The “new” Machine Works building was first built in 1974, but wasn’t finished until 2018.
Yes, the Machine Works building is finally open to visitors! It made its grand debut at our Fall Exposition & Swap Meet, and after waiting 44 years, I was exuberant! Chatting with visitors and running engines was delightful, and all went so well. Six engines in the Machine Works were operational at the fall show, and more will be running for the 2019 Exposition & Swap Meet, June 13-15, 2019. It was about time!
I started the building in 1974. As the collection expanded and John Wilcox and I began working together, it became the third building on the grounds. Preceding it was the Founder’s Building, then called the Engine House, and the Power Tech building, known as the Big Barn. From its inception, it was to be a machine shop, hence its name.
Paul Harvey stands in the footprint for the Machine Works building when the foundation was poured in 1974.
But progress was fraught with problems. We did get a few machine tools assembled inside, and one operational. However, during those early years the collection was rapidly growing. I was spending almost every weekend hauling another goodie home, some engines being quite large and requiring several trips. So it became easy to let the progress of the Machine Works lag – even to the point of using it for storage. And we all know how that goes; it was soon filled with “junk” beyond hope.
During the ensuing years, several attempts were made to resurrect it, but they all seemed to fail. A little progress would be made, then soon lost again. During those years, we continued with the hope of a machine shop. A turning point for the endeavor was discovering that my dad and I designed the trusses too light to support line shafts. So it was back to storage use again.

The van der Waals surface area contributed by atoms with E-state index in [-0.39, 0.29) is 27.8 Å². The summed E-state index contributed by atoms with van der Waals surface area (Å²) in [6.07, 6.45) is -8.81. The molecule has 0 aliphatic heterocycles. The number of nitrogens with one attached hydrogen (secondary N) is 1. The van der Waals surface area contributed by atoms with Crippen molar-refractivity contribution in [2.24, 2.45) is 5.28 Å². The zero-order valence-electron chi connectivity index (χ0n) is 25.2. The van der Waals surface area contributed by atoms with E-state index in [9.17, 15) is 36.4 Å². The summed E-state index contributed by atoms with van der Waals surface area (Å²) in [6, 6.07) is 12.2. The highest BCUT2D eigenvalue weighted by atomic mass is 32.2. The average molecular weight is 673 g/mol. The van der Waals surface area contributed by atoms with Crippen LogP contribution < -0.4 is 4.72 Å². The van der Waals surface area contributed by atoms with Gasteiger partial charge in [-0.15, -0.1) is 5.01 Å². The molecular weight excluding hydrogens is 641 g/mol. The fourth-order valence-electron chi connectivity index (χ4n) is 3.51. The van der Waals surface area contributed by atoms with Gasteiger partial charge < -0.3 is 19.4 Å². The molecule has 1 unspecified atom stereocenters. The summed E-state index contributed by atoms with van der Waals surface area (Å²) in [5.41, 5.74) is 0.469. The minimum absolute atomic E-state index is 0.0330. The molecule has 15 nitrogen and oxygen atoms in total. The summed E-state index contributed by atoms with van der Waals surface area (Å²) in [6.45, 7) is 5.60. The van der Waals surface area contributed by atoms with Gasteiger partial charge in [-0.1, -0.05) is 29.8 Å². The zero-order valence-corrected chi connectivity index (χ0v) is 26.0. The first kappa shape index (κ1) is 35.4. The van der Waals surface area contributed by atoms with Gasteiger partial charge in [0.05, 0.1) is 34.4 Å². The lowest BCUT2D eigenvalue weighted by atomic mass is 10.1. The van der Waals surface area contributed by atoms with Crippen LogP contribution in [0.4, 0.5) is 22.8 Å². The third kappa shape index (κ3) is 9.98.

Fortunately, that all ended four years ago with a complete restoration of the outside sporting bright new paint. A sincere attempt was started to clean the inside, and this gradually and successfully happened. It was insulated and new rough-cut lumber was installed on the inside giving a very pleasant ambience. With the approval of our Board of Directors, I decided to make it a display place for special engines. And so it happened! The Machine Works’ doors opened for admiring visitors on Oct. 18, 2018. A special day.
The 6hp Callahan in the Machine Works building came from the late Nate Lillibridge.
Upon entering, we are attracted to a central display, one that has endured since the early 1980s. Here we see a 6hp Callahan engine belted to a Jarecki steam pipe threader. I acquired the Callahan from the late Nate Lillibridge many years ago. It was my first really “high class” engine and I surely enjoyed watching it run. I guess I was too naive to document its history.
The Jarecki steam pipe threader. Note the attached steam engine.
The Jarecki threader came from the old brewery in DuBois, Pennsylvania. The brewery was razed in the early 1980s, but I was able to save this machine. Since the brewery was entirely a steam plant, the threader was also. Indeed, it is shown in the Jarecki catalog. Note the small steam engine built into its side, and the drive belt from the Callahan goes over the steam engine’s flywheel. It can thread pipe from 1 inch through 4 inches, and John and I used it frequently. I actually threaded a piece on 1-1/4-inch pipe in October for demonstration. It was satisfying to operate it again.
My very first engine, a 1-1/2hp Hercules, is proudly displayed on a shelf inside the front window. It is exhausted outside just under the window. Visitors strolling down the entrance road, and not entering the building, can still see and hear it run. And it did run well all day! I acquired it in 1958 for $5! Beside it is a small Fairbanks-Morse Eclipse engine that was found locally many years ago. Marilyn surprised me at Christmas with it back in the early 1970s. It will be running in the spring.